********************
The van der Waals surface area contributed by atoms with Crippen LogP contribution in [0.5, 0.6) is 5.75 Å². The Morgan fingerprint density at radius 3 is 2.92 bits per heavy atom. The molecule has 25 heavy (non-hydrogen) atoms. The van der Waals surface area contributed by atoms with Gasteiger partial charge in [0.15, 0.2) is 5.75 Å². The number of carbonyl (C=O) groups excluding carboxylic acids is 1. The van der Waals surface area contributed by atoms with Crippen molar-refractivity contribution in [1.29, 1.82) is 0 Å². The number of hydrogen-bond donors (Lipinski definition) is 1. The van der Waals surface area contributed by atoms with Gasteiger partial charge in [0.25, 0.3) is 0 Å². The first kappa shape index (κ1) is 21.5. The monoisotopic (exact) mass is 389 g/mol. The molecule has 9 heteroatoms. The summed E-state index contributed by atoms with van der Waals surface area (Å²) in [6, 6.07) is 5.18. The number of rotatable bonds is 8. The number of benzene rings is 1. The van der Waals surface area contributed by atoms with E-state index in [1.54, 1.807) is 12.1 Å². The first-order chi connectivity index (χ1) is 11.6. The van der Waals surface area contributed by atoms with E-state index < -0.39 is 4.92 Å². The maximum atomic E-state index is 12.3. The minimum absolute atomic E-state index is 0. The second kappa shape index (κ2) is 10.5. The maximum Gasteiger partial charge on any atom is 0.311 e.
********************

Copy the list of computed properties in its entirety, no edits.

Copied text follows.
The van der Waals surface area contributed by atoms with Crippen LogP contribution in [0.5, 0.6) is 5.75 Å². The Morgan fingerprint density at radius 3 is 2.92 bits per heavy atom. The molecule has 25 heavy (non-hydrogen) atoms. The van der Waals surface area contributed by atoms with Gasteiger partial charge in [0.15, 0.2) is 5.75 Å². The number of carbonyl (C=O) groups excluding carboxylic acids is 1. The van der Waals surface area contributed by atoms with Crippen molar-refractivity contribution in [1.29, 1.82) is 0 Å². The number of hydrogen-bond donors (Lipinski definition) is 1. The van der Waals surface area contributed by atoms with Gasteiger partial charge in [0.25, 0.3) is 0 Å². The first kappa shape index (κ1) is 21.5. The monoisotopic (exact) mass is 389 g/mol. The molecule has 9 heteroatoms. The summed E-state index contributed by atoms with van der Waals surface area (Å²) in [6, 6.07) is 5.18. The number of rotatable bonds is 8. The number of benzene rings is 1. The van der Waals surface area contributed by atoms with E-state index in [1.54, 1.807) is 12.1 Å². The first-order chi connectivity index (χ1) is 11.6. The van der Waals surface area contributed by atoms with E-state index < -0.39 is 4.92 Å². The maximum atomic E-state index is 12.3. The minimum absolute atomic E-state index is 0. The second kappa shape index (κ2) is 10.5. The maximum Gasteiger partial charge on any atom is 0.311 e.